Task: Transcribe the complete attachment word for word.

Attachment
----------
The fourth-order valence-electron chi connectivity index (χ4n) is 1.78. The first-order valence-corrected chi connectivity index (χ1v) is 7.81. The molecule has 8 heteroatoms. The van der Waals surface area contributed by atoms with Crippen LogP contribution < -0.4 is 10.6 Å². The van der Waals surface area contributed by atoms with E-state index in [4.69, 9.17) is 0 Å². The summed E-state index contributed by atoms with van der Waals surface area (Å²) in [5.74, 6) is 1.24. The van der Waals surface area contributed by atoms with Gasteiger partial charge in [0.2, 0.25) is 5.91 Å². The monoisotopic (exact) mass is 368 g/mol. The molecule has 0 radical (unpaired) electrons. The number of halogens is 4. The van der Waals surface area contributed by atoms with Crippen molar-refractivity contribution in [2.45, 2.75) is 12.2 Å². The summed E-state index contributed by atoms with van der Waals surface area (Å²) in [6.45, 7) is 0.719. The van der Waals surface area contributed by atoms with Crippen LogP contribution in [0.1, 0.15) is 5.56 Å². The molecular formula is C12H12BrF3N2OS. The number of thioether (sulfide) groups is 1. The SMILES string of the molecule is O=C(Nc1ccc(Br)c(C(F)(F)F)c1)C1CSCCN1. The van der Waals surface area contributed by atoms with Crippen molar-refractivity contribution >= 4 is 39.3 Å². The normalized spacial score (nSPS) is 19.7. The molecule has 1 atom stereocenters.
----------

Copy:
The fourth-order valence-electron chi connectivity index (χ4n) is 1.78. The first-order valence-corrected chi connectivity index (χ1v) is 7.81. The molecule has 8 heteroatoms. The van der Waals surface area contributed by atoms with Crippen LogP contribution < -0.4 is 10.6 Å². The van der Waals surface area contributed by atoms with E-state index in [4.69, 9.17) is 0 Å². The summed E-state index contributed by atoms with van der Waals surface area (Å²) in [5.74, 6) is 1.24. The van der Waals surface area contributed by atoms with Gasteiger partial charge in [0.2, 0.25) is 5.91 Å². The monoisotopic (exact) mass is 368 g/mol. The molecule has 0 radical (unpaired) electrons. The number of halogens is 4. The van der Waals surface area contributed by atoms with Crippen molar-refractivity contribution in [2.45, 2.75) is 12.2 Å². The summed E-state index contributed by atoms with van der Waals surface area (Å²) in [6.45, 7) is 0.719. The van der Waals surface area contributed by atoms with Crippen LogP contribution in [0.1, 0.15) is 5.56 Å². The molecular formula is C12H12BrF3N2OS. The number of thioether (sulfide) groups is 1. The SMILES string of the molecule is O=C(Nc1ccc(Br)c(C(F)(F)F)c1)C1CSCCN1. The van der Waals surface area contributed by atoms with Crippen molar-refractivity contribution >= 4 is 39.3 Å². The normalized spacial score (nSPS) is 19.7. The molecule has 1 atom stereocenters.